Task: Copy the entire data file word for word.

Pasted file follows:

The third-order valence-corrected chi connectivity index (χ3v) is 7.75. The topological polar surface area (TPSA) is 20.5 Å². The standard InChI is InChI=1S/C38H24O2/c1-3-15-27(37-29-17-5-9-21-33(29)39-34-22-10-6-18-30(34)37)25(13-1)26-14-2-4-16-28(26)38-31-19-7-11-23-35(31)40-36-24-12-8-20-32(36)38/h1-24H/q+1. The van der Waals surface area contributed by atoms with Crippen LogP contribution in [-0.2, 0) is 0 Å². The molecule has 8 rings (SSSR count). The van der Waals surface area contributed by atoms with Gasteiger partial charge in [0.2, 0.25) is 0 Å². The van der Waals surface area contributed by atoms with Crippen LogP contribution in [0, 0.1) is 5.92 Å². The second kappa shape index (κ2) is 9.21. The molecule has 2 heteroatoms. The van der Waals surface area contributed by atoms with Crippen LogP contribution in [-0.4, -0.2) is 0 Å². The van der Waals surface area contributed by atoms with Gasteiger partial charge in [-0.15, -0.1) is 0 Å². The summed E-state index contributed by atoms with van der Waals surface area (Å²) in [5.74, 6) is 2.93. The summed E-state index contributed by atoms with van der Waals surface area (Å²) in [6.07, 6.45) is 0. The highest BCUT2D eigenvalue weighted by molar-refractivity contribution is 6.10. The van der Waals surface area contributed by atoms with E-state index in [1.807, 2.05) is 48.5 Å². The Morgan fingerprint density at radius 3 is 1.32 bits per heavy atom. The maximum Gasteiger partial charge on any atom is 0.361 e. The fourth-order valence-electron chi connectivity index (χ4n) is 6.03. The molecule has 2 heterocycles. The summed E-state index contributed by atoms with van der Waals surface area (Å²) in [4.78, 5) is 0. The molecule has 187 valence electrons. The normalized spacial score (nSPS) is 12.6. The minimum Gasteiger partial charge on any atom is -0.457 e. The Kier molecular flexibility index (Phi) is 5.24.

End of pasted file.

The third-order valence-corrected chi connectivity index (χ3v) is 7.75. The topological polar surface area (TPSA) is 20.5 Å². The standard InChI is InChI=1S/C38H24O2/c1-3-15-27(37-29-17-5-9-21-33(29)39-34-22-10-6-18-30(34)37)25(13-1)26-14-2-4-16-28(26)38-31-19-7-11-23-35(31)40-36-24-12-8-20-32(36)38/h1-24H/q+1. The van der Waals surface area contributed by atoms with Crippen LogP contribution in [-0.2, 0) is 0 Å². The molecule has 8 rings (SSSR count). The van der Waals surface area contributed by atoms with Gasteiger partial charge in [0.2, 0.25) is 0 Å². The van der Waals surface area contributed by atoms with Crippen LogP contribution in [0, 0.1) is 5.92 Å². The second kappa shape index (κ2) is 9.21. The molecule has 2 heteroatoms. The van der Waals surface area contributed by atoms with Crippen LogP contribution in [-0.4, -0.2) is 0 Å². The van der Waals surface area contributed by atoms with Gasteiger partial charge in [-0.15, -0.1) is 0 Å². The summed E-state index contributed by atoms with van der Waals surface area (Å²) in [5.74, 6) is 2.93. The summed E-state index contributed by atoms with van der Waals surface area (Å²) in [6.07, 6.45) is 0. The highest BCUT2D eigenvalue weighted by molar-refractivity contribution is 6.10. The van der Waals surface area contributed by atoms with E-state index in [1.807, 2.05) is 48.5 Å². The Morgan fingerprint density at radius 3 is 1.32 bits per heavy atom. The maximum Gasteiger partial charge on any atom is 0.361 e. The fourth-order valence-electron chi connectivity index (χ4n) is 6.03. The molecule has 2 heterocycles. The summed E-state index contributed by atoms with van der Waals surface area (Å²) in [4.78, 5) is 0. The molecule has 187 valence electrons. The normalized spacial score (nSPS) is 12.6. The minimum Gasteiger partial charge on any atom is -0.457 e. The Kier molecular flexibility index (Phi) is 5.24.